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ADVOCATE STAFF / ANDREW GARNER Willie James Powell reacts to a song selection during the Butler County Civic League’s Rev. Martin Luther King Jr. Freedom Breakfast on Monday. Inset: Circuit Judge Tracie A. Todd speaks during the keynote address.

ADVOCATE STAFF / ANDREW GARNER
Willie James Powell reacts to a song selection during the Butler County Civic League’s Rev. Martin Luther King Jr. Freedom Breakfast on Monday. Inset: Circuit Judge Tracie A. Todd speaks during the keynote address.

Civic league hosts Freedom Breakfast to honor the Rev. Martin Luther King Jr.

Hundreds of people turned out for the Butler County Civic League’s Dr. Martin L. King, Jr. Freedom Breakfast at the Dunbar Recreational Center on Monday morning.

The breakfast, which was held to honor King on the national holiday, consisted of quality gospel music, greetings from county dignitaries, a recitation of King’s famous “I Have a Dream” speech, a keynote speaker, a presentation and the giving away of door prizes.

Throughout the breakfast festivities, one theme rang out over the crowd: Injustice anywhere is a threat to justice everywhere.

To help send the message home, the keynote speaker — the Honorable Tracie A. Todd — spoke about the historical significance of King’s message, that it’s a time to act and that the work is not done.

“I want to begin with a quote from Dr. Martin Luther King Jr.,” Todd said. “It says, ‘we must accept finite disappointment, but never lose infinite hope.’ We have to remember our past in order to go forward in our future. If we don’t, we’re doomed to repeat it.”

Todd, who was elected to serve as a circuit court judge for the 10th Judicial Circuit Criminal Division in Jefferson County, is one of the youngest sitting judges in the state.

Because of King’s legacy, Todd said she wouldn’t be where she is today.

“I’m so thrilled to be here on a day like (Monday),” she said. “If it hadn’t been for a day like (MLK Day), as it already has been said, people like me wouldn’t be serving in the position that we’re serving in.”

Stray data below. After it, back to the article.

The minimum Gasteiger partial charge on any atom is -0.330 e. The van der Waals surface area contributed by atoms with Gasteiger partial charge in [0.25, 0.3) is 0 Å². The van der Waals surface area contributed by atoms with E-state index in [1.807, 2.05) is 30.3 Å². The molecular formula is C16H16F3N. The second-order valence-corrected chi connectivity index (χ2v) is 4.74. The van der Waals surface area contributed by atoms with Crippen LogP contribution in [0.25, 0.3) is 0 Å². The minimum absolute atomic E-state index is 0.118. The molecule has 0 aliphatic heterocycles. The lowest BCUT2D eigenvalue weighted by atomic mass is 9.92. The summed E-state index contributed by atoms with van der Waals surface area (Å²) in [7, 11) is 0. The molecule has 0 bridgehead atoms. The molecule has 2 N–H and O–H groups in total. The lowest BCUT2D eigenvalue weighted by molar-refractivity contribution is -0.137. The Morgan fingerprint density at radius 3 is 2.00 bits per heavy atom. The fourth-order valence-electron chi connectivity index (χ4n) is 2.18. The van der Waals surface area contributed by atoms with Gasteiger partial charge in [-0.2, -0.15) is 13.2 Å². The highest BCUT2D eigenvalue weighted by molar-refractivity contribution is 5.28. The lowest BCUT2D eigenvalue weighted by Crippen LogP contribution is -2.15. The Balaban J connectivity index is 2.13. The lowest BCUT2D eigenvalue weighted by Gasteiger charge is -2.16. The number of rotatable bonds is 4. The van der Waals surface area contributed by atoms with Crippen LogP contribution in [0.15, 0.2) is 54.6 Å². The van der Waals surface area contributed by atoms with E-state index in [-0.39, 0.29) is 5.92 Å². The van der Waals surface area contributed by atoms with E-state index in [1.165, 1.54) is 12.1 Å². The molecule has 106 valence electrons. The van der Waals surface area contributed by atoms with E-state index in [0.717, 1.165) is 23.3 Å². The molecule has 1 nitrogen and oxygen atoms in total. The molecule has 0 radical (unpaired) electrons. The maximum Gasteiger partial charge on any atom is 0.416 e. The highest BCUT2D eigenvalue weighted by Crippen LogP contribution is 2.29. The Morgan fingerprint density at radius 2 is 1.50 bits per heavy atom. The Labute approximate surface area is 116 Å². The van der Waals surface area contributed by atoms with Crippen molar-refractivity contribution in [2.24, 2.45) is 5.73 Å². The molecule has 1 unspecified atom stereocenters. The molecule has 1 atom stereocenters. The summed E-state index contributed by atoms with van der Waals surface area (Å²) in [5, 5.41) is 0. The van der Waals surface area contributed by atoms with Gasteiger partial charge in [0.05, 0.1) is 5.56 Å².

Todd earned a bachelor of arts degree in international business and Japanese studies in 2001 from Dillard University, and went on to receive her juris doctorate from the University of Alabama School of law in 2007.

Todd serves as a Japanese language interpreter with Topre America, a start up company in Cullman.

Using her skills as an interpreter, Todd gave a riveting and electric speech to the tuned-in crowd.

She talked about the “unsung heroes” of King and the Civil Rights Movement, noting how her great-grandfather — David Hall — allowed marchers to sleep on his patch of land between Selma and Montgomery to escape the long journey.

“Because his willingness, they froze his credit, closed his bank account, threatened to hurt his children,” she said as the crowd groaned. “David Hall died before he had the opportunity to vote, but think about the sacrifice that this unsung hero made to the movement because they could not march from Selma to Montgomery without a place to stay.

“After David Hall, there were four camp sites of people who sacrificed their land,” she said. “Because of David Hall, his great-granddaughter can stand before you today, an elected official, where people voted to put her in office.”

Todd used the rest of her speech as a call to action.

“Butler County, what time is it?” she said. “I can tell you what time it is not. It’s not time to rest. The work is not yet done. Over 16 million children in America are living without enough food to eat; the work is not done. One of every three black males is expected to go to prison; the work is not done. Our prison system in America, where they build prison systems based on fourth-grade reading scores; the work is not done. Almost 100,000 people in Central Alabama cannot read; the work is not done. Eighty-two percent of American schools are considered failing; the work is not done.”

Near the end of Todd’s speech, she reminded those listening that the future isn’t certain, however.

“You don’t know where you’ve been, but you don’t know where you’re going,” she said. “You have to make sure you train up our children, train up our mayor to understand you have to take personal responsibility. When you do that, then we can get the work done. It’s not rocket science.”

During the greetings portion of the breakfast, Greenville Mayor Dexter McLendon said that Hwashin America purchased 100 tickets for the film “Selma.”

Additionally, McLendon talked about the Willie Mae Robinson collection of artifacts and memorabilia from the Civil Rights era that’ll be on display from March 3-7 at the Greenville Butler County Public Library.

Georgiana Mayor Jerome Antone, who marched with King as a 5 year old, said King paved the way for his generation and the generation of today.

“He had a great plan,” Antone said. “But remember, we’re not at the finish line yet.” 

To view pictures of the event, click here.